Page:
Empowering for Public Welfare
But, there’s more to be done. This includes improving efficiencies in future facilities and vehicles; installing compact florescent and LED light bulbs in workplaces; driving less, driving more fuel-efficient vehicles and increasing use of alternative-fueled vehicles; improving water use efficiency and management; and improving sustainable acquisition practices.
The New Hogan Lake Park Headquarters facility is operating a solar electricity system. New Hogan is one of nine U.S. Army Corps of Engineers Sacramento District park and dam operation offices to install solar systems. Such systems help put USACE on the road to sustainability.
Critical to the Corps of Engineers’ success is empowering its employees to take personal responsibility for ensuring the Agency meets its sustainability goals. Changing individual behaviors is an essential first step in achieving sustainability goals. That means taking small steps, such as turning off lights when not in use, scheduling and participating in webinars when practical in place of temporary duty travel, using power strips specifically designed to reduce excess energy usage, telecommuting, carpooling, using public transportation and reducing overall water and energy consumption.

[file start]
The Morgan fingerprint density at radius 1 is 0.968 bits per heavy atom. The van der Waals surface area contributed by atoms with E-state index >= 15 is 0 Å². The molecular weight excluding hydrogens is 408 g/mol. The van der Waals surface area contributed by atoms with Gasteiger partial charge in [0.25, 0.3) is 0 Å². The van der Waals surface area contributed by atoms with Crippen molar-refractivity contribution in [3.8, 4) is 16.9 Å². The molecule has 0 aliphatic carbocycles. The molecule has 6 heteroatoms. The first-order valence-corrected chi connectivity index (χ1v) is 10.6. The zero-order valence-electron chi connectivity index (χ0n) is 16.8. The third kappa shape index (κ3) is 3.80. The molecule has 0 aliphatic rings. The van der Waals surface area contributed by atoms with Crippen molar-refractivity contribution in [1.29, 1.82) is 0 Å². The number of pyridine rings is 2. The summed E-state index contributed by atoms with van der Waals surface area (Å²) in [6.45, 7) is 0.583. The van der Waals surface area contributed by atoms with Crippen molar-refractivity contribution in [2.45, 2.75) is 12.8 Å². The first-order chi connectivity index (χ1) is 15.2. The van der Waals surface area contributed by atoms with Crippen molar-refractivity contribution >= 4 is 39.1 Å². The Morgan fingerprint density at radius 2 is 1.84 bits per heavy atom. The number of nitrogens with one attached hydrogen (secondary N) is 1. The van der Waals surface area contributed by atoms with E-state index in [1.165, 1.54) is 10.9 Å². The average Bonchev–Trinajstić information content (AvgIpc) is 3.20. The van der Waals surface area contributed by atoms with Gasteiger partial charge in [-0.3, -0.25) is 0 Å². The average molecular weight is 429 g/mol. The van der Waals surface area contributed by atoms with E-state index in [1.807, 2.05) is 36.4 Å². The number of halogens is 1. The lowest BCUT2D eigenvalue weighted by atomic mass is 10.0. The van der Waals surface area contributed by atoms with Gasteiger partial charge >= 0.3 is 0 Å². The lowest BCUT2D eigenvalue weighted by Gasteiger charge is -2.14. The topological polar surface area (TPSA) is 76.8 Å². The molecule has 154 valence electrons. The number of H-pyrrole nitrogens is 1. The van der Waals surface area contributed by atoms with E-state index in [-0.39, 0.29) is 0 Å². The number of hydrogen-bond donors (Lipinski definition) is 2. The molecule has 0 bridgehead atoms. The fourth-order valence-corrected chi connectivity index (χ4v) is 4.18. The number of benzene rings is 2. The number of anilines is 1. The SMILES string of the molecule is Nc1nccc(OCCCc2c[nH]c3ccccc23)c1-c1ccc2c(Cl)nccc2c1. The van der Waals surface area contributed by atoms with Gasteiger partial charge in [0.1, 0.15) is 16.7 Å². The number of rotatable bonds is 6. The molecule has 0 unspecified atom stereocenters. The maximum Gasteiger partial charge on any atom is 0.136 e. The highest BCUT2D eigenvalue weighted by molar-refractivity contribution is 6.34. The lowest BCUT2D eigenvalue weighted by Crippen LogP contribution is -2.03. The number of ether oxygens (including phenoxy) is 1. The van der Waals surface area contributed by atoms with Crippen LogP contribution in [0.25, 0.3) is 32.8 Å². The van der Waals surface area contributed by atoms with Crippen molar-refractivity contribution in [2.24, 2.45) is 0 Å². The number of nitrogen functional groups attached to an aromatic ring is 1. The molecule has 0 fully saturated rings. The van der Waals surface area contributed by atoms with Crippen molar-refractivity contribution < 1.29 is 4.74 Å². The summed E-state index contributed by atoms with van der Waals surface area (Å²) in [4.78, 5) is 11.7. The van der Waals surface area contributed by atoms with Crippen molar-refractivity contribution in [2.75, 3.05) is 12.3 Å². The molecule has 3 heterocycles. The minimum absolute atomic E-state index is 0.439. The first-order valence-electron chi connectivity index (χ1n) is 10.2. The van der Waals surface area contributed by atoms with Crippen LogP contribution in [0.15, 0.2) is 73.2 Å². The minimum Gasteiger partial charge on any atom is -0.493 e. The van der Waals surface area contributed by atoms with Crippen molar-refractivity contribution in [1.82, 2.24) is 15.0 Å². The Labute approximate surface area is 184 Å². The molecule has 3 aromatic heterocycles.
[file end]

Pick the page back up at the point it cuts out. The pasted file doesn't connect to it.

As a result of population growth and increased perils caused by strained energy supplies, environmental pressures and other negative impacts due to climate change, sustainability is not just a “buzzword” anymore. It’s a path to meeting future challenges while creating new opportunities.
Future sustainability priorities for the Corps of Engineers for fiscal year 2011-12 include:
- Establishing baselines and effective data collection systems
- Conducting energy and water audits at 25 percent of covered facilities
- Implementing sustainable energy, fuel and water efficiency technologies
- Modernizing hydropower facilities to increase generation and use of renewable energy
- Assessing and identifying opportunities within the vehicle fleet
- Repowering selected vessels
- Targeting renovation projects for compliance with “Guiding Principles”
- Increasing data center energy efficiency
- Operationalizing climate change adaption through pilot projects
With a mission to provide vital public engineering services in peace and war to strengthen the Nation’s security, energize the economy and reduce risks from disasters, the Corps of Engineers must contribute to national welfare and serve the public by providing quality and responsive services to the Nation, the Army and other customers. It is imperative this be accomplished in a manner that is environmentally, economically and socially sustainable, and that focuses on public safety and collaborative partnerships. Embracing sustainability will help the Corps of Engineers do that, especially if it’s made a natural part of all decision-making processes and part of the organization’s culture.
For more information about the U.S. Army Corps of Engineers’ sustainability efforts, visit: www.usace.army.mil/sustainability.